The MHRA suggested that dosing be split into tighter age bands, reflecting the differences in weight and bodily development between a one-year-old baby and a six-year-old child, and given new recommended doses for children aged between 2 and 4. Doses have also been altered for babies, and the new guidelines have been incorporated on product packaging.

Chiggs recommends that for real peace of mind, parents also make sure they have a Baby Medicine Wheel or a Get Well Wheel close at hand. When the medicine is given (in the correct new dose of course!) parents can turn the dial to make a note of the time, and that way they can give the right dose of medicine, at the right time!

 

Musings on Medicine

Thursday, July 15th, 2010

I read in The Times newspaper this morning that parents are being warned not to give childen medicine with a teaspoon. This follows a study published in the International Journal of Clinical Practice that found that teaspoons can hold anything between 2.5ml and 7.3ml of medicine. As recommended doses are usually 1 or 2 lots of 5ml (depending on the medicine and the age of the child), using any old teaspoon from the cutlery drawer could put children at risk of an overdose. So it’s being recommended that parent make sure they use the 5ml measuring spoons usually provided, or a measuring syringe.

Children’s medicines such as Calpol, etc, also have a recommended time to wait between doses, usually 4 hours, and you have to adhere to these times, again to avoid overdosing. Which is why I designed the Baby Medicine Wheel (and Get Well Wheel for older children). You just rotate the numbered dial to the time the medicine is given, and you’ll know when the next dose can safely be administered.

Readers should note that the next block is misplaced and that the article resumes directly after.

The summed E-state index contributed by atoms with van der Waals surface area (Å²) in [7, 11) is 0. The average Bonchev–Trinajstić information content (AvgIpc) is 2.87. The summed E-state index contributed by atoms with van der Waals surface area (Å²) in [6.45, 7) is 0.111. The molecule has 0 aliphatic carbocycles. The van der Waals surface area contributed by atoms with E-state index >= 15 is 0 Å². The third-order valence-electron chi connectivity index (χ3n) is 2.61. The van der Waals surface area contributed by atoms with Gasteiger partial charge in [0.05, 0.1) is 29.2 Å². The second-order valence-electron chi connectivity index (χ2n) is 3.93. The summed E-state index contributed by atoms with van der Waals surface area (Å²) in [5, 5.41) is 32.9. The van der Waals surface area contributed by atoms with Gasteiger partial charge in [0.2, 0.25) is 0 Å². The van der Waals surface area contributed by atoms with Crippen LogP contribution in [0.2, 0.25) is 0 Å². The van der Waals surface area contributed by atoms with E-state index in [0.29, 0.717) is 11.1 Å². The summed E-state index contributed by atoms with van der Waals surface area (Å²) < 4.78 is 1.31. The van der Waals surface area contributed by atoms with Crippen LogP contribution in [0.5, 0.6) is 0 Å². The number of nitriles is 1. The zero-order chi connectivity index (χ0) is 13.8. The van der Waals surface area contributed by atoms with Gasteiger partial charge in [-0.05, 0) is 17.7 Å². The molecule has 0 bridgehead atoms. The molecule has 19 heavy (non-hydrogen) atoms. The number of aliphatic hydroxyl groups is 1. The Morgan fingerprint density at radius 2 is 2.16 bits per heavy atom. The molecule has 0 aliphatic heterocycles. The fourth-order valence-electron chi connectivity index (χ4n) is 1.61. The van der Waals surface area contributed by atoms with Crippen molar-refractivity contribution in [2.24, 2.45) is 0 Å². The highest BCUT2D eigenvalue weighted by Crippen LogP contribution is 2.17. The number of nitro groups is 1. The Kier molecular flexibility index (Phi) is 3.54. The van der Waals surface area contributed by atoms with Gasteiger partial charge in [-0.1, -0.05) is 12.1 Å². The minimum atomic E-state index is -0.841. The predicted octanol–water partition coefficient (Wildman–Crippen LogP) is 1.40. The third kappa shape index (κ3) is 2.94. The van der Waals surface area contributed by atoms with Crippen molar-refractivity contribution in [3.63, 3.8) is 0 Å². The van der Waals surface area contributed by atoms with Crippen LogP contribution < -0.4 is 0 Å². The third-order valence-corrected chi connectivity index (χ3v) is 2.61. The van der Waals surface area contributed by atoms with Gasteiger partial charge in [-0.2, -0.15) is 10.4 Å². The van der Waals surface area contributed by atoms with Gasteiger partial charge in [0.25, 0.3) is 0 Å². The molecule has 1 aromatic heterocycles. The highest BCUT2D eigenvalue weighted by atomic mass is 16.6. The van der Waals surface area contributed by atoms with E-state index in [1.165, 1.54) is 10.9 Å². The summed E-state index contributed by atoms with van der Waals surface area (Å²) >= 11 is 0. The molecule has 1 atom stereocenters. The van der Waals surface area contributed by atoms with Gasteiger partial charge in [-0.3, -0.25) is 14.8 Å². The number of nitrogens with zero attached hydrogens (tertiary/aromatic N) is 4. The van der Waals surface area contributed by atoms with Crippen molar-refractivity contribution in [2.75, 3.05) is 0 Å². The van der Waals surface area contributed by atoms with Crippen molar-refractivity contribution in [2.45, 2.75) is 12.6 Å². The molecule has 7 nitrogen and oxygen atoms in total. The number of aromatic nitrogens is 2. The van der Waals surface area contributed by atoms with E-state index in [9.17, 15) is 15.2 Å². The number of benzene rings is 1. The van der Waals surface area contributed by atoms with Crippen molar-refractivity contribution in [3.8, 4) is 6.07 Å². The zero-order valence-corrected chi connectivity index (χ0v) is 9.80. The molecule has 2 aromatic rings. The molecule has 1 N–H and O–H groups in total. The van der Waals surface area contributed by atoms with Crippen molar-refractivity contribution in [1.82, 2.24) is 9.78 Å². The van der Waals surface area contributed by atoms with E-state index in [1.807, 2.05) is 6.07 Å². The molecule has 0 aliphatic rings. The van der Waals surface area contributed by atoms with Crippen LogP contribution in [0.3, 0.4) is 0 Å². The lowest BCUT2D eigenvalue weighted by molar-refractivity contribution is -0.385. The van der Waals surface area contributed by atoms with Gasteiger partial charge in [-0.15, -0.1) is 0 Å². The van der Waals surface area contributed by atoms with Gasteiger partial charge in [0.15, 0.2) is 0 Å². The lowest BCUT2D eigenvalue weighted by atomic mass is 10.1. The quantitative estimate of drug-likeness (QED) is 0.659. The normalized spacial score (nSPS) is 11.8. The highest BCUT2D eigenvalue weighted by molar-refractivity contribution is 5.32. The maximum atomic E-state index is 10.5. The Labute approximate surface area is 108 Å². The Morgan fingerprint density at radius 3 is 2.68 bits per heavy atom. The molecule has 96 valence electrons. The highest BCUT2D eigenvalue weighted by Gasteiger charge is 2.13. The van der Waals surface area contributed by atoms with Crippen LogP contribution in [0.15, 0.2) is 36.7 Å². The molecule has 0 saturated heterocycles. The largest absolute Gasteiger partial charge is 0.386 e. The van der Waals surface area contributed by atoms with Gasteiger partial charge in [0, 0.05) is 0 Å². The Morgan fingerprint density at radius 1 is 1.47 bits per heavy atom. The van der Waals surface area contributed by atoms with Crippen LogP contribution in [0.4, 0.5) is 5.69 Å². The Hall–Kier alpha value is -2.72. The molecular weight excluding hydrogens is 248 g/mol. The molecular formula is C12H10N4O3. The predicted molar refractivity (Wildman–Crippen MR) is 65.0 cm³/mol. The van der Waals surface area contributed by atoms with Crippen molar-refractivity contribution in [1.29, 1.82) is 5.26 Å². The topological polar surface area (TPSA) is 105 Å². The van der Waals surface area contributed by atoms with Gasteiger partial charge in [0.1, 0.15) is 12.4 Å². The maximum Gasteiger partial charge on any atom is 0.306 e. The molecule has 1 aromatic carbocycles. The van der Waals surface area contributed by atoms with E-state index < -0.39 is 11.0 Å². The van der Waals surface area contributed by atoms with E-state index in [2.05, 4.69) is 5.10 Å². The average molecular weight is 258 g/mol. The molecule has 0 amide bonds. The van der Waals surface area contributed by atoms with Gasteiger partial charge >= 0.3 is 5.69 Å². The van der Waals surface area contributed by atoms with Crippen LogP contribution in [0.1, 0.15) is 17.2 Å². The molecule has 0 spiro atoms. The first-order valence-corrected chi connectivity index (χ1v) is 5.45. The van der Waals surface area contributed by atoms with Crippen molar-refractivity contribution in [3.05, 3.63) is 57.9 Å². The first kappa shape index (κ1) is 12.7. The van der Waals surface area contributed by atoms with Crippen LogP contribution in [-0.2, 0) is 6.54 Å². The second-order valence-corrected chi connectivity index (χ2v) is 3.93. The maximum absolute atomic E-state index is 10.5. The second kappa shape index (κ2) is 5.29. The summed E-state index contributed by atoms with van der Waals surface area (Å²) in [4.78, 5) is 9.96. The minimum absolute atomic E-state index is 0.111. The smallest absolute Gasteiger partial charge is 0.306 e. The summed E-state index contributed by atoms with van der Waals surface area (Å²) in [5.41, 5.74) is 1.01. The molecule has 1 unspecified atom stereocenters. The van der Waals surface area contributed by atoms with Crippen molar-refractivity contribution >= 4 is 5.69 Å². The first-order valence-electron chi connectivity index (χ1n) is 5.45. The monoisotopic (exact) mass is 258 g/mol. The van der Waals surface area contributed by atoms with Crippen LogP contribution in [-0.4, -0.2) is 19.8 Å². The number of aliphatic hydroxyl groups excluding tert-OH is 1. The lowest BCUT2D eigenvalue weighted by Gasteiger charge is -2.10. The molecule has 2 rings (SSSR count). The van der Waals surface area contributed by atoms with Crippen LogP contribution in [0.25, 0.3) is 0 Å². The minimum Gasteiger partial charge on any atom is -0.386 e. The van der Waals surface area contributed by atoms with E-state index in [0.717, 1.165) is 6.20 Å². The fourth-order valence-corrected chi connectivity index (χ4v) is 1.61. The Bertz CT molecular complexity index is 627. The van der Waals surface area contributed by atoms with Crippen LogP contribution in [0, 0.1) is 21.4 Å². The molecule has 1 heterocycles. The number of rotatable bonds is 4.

If you’re looking after a poorly child (my sympathies, I’ve been there!) and would like the peace of mind a Baby Medicine Wheel (or Get Well Wheel) can give, they are available for a mere £3.99 (UK Postage and Packing is included in that price) from the Chiggs online shop or from some of our many stockists.

Only slightly off topic, I remember the first time I gave Holly medicine using a syringe. I didn’t realise how powerfully they can squirt, so I popped it into her mouth, firmly pushed the plunger, and wondered why she had a bit of a shocked look on her little face. I assummed it was something to do with her first taste of medicine- it was only when I was washing the syringe and saw the power of the jet of water squirt out that I realised why Holly had looked so startled!